Wednesday, August 13, 2014


"...being a notebook-er myself..."

When not out making the most of the summery weather I've been immersed in Michael Palin's Halfway to Hollywood Diaries 1980-1988 (St. Martin's Press 2011), and, having just finished it, am now commencing some biting of the nails until the next installment is published, a month from now.  Whatever shall I do until then?  Reading about the gently famous has been such a pleasure, and I'm looking forward to continuing to do so.

As in his earlier volume (see previous post), Palin reminds me immediately, via the introduction, exactly why I enjoy reading other people's diaries (pp.xxii-xiii):

"If this were a history, or an autobiography written in the future looking back, I feel sure the temptation would be to impose order and reason and logic on this period of my life, to detect themes and trends that led in one direction, in other words to make sense of it all.

But diaries don't allow such luxuries.  The events of everyday life are by their nature unpredictable, not at all at ease with the order that we crave as we grow older.  Meaning changes, slips, adjusts, evolves.  Narrative exists only in its most basic sense.

Which is why I like diaries.  The map may be constantly changing, the steering wheel may be spinning all over the place, but diaries are the sound of an engine running, day in and day out."

Other people's diaries also offer relief from the relentlessness of one's own life.  It becomes easy to set aside any personal worries and become immersed in the daily details of someone else's.  Especially when said daily details are so engrossing.  He has tea with Alan Bennett.  He films alongside Maggie Smith.  He begins reading Proust (and never mentions him again, leaving me to speculate about what surely must be one of the main purposes of a diary - the mention that you are beginning to read Proust...?).  He rides in John Cleese's Bentley.  He and his mother give the opening monologue together for an episode of Saturday Night Live. His sister dies by her own hand.  He has an unexpected visitor - George Harrison - and "...the house is in a dreadful mess." (p.579 - isn't that always the way...)  He sits at his desk and writes writes writes.  And goes running.  And reads a lot.  And performs, films, travels, worries, exults, lives his life.  While coming across as impossibly endearing.  Specific examples of such:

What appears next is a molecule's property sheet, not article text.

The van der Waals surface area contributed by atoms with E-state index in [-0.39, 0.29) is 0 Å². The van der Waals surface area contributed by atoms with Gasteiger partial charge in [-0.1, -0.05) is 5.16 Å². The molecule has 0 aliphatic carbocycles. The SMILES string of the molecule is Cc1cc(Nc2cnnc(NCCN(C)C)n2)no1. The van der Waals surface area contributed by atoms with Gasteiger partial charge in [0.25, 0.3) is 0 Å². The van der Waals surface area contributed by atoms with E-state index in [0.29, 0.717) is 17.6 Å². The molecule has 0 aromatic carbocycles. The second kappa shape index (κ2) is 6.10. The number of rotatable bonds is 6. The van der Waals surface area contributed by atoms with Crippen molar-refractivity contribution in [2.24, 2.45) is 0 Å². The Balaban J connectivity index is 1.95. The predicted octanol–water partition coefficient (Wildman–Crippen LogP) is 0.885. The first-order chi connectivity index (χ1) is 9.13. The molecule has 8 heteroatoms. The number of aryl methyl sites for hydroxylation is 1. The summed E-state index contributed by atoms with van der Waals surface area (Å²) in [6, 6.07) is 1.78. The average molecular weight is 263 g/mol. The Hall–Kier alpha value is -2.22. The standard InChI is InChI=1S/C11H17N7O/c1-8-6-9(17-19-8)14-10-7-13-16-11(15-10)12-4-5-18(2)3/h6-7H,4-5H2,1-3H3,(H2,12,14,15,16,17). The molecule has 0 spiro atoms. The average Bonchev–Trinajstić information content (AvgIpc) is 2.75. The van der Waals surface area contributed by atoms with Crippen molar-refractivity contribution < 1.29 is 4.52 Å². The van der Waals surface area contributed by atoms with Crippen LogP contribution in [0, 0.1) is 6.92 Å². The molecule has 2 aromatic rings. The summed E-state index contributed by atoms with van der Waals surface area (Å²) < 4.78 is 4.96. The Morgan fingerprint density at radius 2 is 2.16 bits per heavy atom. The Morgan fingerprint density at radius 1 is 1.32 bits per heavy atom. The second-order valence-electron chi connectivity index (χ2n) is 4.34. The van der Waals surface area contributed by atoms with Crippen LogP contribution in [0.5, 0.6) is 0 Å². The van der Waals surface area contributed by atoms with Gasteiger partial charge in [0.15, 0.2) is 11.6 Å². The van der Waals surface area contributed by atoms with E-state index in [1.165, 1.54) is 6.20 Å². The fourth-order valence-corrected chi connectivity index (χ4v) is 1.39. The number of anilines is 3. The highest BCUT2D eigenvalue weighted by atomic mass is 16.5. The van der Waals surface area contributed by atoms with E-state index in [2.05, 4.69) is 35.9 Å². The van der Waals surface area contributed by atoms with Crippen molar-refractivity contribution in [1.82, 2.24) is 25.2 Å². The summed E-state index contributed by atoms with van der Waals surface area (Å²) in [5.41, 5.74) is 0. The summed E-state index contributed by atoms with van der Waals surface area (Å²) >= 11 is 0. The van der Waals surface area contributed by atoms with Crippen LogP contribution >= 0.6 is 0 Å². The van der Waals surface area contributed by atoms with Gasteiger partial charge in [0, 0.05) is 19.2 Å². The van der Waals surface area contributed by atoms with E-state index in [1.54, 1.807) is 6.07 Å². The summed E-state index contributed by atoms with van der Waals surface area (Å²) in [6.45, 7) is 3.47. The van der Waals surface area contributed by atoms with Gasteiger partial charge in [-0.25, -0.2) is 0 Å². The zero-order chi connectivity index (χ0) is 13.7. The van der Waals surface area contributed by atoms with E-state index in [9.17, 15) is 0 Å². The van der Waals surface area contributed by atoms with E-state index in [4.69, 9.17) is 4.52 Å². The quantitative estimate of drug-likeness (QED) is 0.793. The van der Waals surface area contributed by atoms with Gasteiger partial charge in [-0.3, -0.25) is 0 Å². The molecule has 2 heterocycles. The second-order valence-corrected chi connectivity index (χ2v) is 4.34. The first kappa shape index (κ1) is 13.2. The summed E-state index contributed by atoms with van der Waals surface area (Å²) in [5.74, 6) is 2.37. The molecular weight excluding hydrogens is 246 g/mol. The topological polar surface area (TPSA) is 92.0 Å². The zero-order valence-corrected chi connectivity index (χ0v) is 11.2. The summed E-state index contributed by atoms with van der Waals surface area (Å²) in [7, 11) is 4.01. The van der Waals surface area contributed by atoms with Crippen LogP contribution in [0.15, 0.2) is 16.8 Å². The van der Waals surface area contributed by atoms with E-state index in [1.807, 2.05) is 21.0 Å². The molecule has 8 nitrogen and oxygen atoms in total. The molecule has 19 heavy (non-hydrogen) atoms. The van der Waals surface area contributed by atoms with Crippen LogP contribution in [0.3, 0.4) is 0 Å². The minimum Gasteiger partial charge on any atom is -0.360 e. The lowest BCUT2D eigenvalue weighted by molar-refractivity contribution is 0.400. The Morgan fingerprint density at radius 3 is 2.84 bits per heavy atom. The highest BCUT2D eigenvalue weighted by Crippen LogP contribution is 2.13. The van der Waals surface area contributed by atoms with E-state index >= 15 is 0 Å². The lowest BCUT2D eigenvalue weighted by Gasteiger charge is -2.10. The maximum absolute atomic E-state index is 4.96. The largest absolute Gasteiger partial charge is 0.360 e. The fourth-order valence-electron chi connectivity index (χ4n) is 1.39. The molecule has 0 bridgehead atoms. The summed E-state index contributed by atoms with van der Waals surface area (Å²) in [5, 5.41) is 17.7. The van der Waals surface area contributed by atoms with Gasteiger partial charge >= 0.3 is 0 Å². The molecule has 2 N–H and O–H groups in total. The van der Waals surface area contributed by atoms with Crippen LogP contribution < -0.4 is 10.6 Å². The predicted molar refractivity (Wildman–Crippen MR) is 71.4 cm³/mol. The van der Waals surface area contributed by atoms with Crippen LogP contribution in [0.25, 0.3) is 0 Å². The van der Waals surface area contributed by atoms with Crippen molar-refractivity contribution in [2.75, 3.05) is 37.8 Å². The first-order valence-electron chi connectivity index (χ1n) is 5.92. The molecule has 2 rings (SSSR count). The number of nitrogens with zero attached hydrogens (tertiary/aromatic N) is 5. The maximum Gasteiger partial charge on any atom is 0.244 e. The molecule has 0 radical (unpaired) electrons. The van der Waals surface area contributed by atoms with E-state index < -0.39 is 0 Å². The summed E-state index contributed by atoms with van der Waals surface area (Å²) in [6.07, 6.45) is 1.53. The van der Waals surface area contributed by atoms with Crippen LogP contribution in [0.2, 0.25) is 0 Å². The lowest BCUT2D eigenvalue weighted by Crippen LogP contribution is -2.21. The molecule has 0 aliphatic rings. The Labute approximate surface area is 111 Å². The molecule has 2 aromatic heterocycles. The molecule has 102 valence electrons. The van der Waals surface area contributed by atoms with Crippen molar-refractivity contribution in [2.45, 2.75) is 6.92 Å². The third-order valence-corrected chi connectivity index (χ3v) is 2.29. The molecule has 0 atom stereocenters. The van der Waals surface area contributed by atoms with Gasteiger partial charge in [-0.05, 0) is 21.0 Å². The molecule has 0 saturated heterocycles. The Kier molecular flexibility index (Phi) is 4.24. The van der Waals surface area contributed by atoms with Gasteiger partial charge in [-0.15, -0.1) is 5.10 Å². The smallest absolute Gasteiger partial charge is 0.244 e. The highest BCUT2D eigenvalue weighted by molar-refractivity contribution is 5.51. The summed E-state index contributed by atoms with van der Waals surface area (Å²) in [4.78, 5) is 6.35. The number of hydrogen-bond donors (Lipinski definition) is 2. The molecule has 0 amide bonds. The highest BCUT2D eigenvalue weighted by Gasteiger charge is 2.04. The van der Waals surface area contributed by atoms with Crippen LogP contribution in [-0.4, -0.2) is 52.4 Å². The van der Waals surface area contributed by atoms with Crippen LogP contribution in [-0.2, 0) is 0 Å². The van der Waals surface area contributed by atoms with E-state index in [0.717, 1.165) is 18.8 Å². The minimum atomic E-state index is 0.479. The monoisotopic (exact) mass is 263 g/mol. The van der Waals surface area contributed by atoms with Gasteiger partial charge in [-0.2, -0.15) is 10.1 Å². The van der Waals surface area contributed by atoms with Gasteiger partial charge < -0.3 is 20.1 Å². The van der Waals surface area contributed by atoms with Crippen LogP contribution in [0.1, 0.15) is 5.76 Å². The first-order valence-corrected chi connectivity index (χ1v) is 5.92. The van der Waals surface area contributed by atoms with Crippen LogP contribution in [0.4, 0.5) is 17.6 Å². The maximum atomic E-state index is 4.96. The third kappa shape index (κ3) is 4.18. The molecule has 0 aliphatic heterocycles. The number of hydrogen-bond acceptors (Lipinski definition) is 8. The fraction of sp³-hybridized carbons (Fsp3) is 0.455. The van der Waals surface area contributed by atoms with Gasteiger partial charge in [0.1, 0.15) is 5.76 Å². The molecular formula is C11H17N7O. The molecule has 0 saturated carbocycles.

"Tried to write a startlingly new and original, brilliantly funny and thought-provoking piece for Python.  Did this by staring out of the window, playing with paper clips and shutting my eyes for long periods. (p.17)

"The eternal dream.  By a pool, with a book, somewhere hot."  (Kenya, 1983, caption to photo opposite p.136)

"...I no longer feel the burning urge to write another film.  I want to go to Rangoon."  (p.276)

"I could never spend money this way.  Not that I wouldn't want to, but I just wouldn't know how to.  I would have panicked long ago."  (p.386, upon seeing a fellow Python's house renovation, in progress)

"The flow seems so easy that I worry it will all be junk when I put it together, but it's a wonderful feeling, wanting to write."  (p.483)

"To the new Waterstone's in Hampstead. Wonderful.  A New York-style bookstore within walking distance of my house!"  (p.536, interesting to hear that the British, if I may so generalize, love the big bookstore idea, while Americans - us, or just me? - daydream about small English bookshops... but Palin wrote this in 1987, and as we now know, everything would soon change!)

 "Lists of things to do lie accusingly on the desk."  (p.587)

This post is becoming far too wordy but I will just mention one more bit, written while Palin was transcribing his ancestor Edward Palin's diaries (p.541):

"Perhaps because I know so few people have ever seen these notes, perhaps because I feel close to the spirit of them, being a notebook-er myself, the words seem very direct, the communication immediate, as if he'd been in Ragaz only last week and, what's more, that I'd been with him."

That made-up word, notebook-er, made me smile.  I thought of my thirty (thirty!) filled moleskine notebooks upstairs in the book room - I've been remarkably consistent of late, filling three a year for the past ten years - sitting alongside my college art journals and childhood diaries.  I too am a notebook-er, and perhaps that's really why I'm so comfortable with, and comforted by, reading the diaries of others.  That, and the immediacy Palin mentions.  The you-are-there feeling.  That sense that you and the other are not far apart at all, it seems, as we write and read along together, throughout our lives.

So, add Halfway to Hollywood to your list, if you have one, of Serious Books by Funny Guys.  Near the top of mine is Born Standing Up by Steve Martin (Scribner 2007), and now Michael Palin's diaries are right up there too.  I finished reading today, over clam chowder and cornbread for lunch.  I was supposed to have visitors this morning but they cancelled unexpectedly, leaving me in that most delightful of states - with a very clean house, no other plans, some light rain falling, and an unfinished book.  Heaven.

Comments: Post a Comment

<< Home

This page is powered by Blogger. Isn't yours?